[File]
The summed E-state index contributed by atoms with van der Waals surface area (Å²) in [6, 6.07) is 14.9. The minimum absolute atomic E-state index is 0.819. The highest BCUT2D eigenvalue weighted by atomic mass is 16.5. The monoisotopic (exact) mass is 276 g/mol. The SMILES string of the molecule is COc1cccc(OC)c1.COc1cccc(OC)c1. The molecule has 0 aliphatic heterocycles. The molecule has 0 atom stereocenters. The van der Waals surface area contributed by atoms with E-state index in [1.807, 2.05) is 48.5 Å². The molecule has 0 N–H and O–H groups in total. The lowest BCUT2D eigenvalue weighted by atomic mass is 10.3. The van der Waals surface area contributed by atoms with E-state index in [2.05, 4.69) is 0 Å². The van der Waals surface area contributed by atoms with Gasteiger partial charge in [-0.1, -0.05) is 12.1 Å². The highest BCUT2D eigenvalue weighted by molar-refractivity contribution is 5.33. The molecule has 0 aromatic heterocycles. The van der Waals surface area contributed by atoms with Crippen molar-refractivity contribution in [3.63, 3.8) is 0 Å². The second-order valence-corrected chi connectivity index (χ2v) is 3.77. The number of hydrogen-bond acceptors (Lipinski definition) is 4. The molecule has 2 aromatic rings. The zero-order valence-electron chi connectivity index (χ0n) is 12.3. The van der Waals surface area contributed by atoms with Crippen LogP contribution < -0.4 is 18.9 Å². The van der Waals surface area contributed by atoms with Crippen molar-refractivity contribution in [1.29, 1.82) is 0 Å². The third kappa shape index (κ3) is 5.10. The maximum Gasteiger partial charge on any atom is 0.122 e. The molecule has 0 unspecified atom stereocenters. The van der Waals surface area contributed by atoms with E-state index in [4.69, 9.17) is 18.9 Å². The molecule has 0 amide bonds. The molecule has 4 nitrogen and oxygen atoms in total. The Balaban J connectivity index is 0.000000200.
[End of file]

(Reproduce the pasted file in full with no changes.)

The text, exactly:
The summed E-state index contributed by atoms with van der Waals surface area (Å²) in [6, 6.07) is 14.9. The minimum absolute atomic E-state index is 0.819. The highest BCUT2D eigenvalue weighted by atomic mass is 16.5. The monoisotopic (exact) mass is 276 g/mol. The SMILES string of the molecule is COc1cccc(OC)c1.COc1cccc(OC)c1. The molecule has 0 aliphatic heterocycles. The molecule has 0 atom stereocenters. The van der Waals surface area contributed by atoms with E-state index in [1.807, 2.05) is 48.5 Å². The molecule has 0 N–H and O–H groups in total. The lowest BCUT2D eigenvalue weighted by atomic mass is 10.3. The van der Waals surface area contributed by atoms with E-state index in [2.05, 4.69) is 0 Å². The van der Waals surface area contributed by atoms with Gasteiger partial charge in [-0.1, -0.05) is 12.1 Å². The highest BCUT2D eigenvalue weighted by molar-refractivity contribution is 5.33. The molecule has 0 aromatic heterocycles. The van der Waals surface area contributed by atoms with Crippen molar-refractivity contribution in [3.63, 3.8) is 0 Å². The second-order valence-corrected chi connectivity index (χ2v) is 3.77. The number of hydrogen-bond acceptors (Lipinski definition) is 4. The molecule has 2 aromatic rings. The zero-order valence-electron chi connectivity index (χ0n) is 12.3. The van der Waals surface area contributed by atoms with Crippen LogP contribution < -0.4 is 18.9 Å². The van der Waals surface area contributed by atoms with Crippen molar-refractivity contribution in [1.29, 1.82) is 0 Å². The third kappa shape index (κ3) is 5.10. The maximum Gasteiger partial charge on any atom is 0.122 e. The molecule has 0 unspecified atom stereocenters. The van der Waals surface area contributed by atoms with E-state index in [4.69, 9.17) is 18.9 Å². The molecule has 0 amide bonds. The molecule has 4 nitrogen and oxygen atoms in total. The Balaban J connectivity index is 0.000000200.